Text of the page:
There are as many opinions of good leadership as there are management books and business schools. For me, the important priorities are being honest, transparent and authentic, having a clear vision of your goal, a clear strategy to reach that goal, and the empathy, energy, commitment and confidence to inspire your team to work collaboratively towards it. It is also important to innovate, to do things differently, to find new ways, to be agile and to be supportive. Communication of all of this is key.
If the strategy is clear, and clearly communicated, then a good team will get on with it, and the job of the leader is then to deal with the crises that might throw that work off track. I have been senior partner of CMS for six years, during which time we have expanded significantly through two major mergers, so today I am responsible for the careers of 3,700 staff in 26 offices in 17 countries.
The Covid-19 pandemic has tested my leadership like no other event in my career but I am fortunate to have the support of an excellent leadership team and board which has helped share that load. I have also benefited from my role as a member of the board at IMD, the leading business school in Europe which specialises particularly in learning for executive leadership. CMS has been partnering with IMD for more than a decade. We participate in CEO round tables and each year we offer two scholarship places to high achievers in the firm who are committed to driving innovation in our business. At IMD, one of the current themes of research, virtual workshops and learning is leadership in difficult times and this could not have been more timely.
I want to start with our culture and our values – those values are never more threatened, and never more essential, than during a crisis. It’s easy to do the right thing when times are good, but harder when you are under financial pressure. It is important to consider all the options and their consequences. Once a decision is taken, you have to follow through ,whilst maintaining agility too, even if at times that can be difficult. We have banned business travel for the time being because of the risk of spreading the virus – that has meant cancelling a lot of events both internal and external, much to the irritation of some of my partners, but we need to lead by example and we have all seen the consequences when people think the rules don’t apply to them.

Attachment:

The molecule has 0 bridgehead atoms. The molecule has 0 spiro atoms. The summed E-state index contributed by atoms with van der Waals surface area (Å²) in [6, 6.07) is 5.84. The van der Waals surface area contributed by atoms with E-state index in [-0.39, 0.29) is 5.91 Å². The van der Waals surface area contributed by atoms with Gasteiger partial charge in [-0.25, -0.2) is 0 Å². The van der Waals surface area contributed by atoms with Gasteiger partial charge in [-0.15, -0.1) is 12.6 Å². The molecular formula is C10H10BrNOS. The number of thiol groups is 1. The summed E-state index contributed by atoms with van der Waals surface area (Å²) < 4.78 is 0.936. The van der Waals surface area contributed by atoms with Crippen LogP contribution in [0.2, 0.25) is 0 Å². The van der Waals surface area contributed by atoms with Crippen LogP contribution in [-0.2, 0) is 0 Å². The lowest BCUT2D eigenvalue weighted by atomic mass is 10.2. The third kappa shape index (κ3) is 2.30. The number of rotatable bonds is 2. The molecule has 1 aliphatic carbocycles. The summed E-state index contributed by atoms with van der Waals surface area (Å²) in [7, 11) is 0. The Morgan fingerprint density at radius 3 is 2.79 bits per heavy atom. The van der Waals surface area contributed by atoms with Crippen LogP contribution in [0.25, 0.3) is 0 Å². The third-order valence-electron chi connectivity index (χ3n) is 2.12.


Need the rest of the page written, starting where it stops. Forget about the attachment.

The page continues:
Key to CMS’s values is to build a supportive culture – CMS people are critical to its success so the focus was on ensuring everyone felt safe and valued. We chose not to take part in the furlough scheme for our lawyers. Instead, we asked them to work from home when they could, recognising that many would have caring responsibilities which made that difficult. I’ve been incredibly proud of how our staff have managed this balancing act but we’ve also provided really practical support through our families network and our mental health ambassadors where people were finding it particularly difficult. We have also chosen to be slow in re-opening our offices even where this is now permitted, recognising that many staff will feel uncomfortable about coming into the office, or using public transport to get there. We pride ourselves on being a future-facing law firm embracing technology and innovation so, thanks to excellent planning by our IT team we were ready and had all the necessary foundations of agile IT infrastructure so that we could both scale up and deploy with focus, accuracy and speed. Within a few days of lockdown we were able to expand our VPN facility to allow all our thousands of staff to work effectively from home.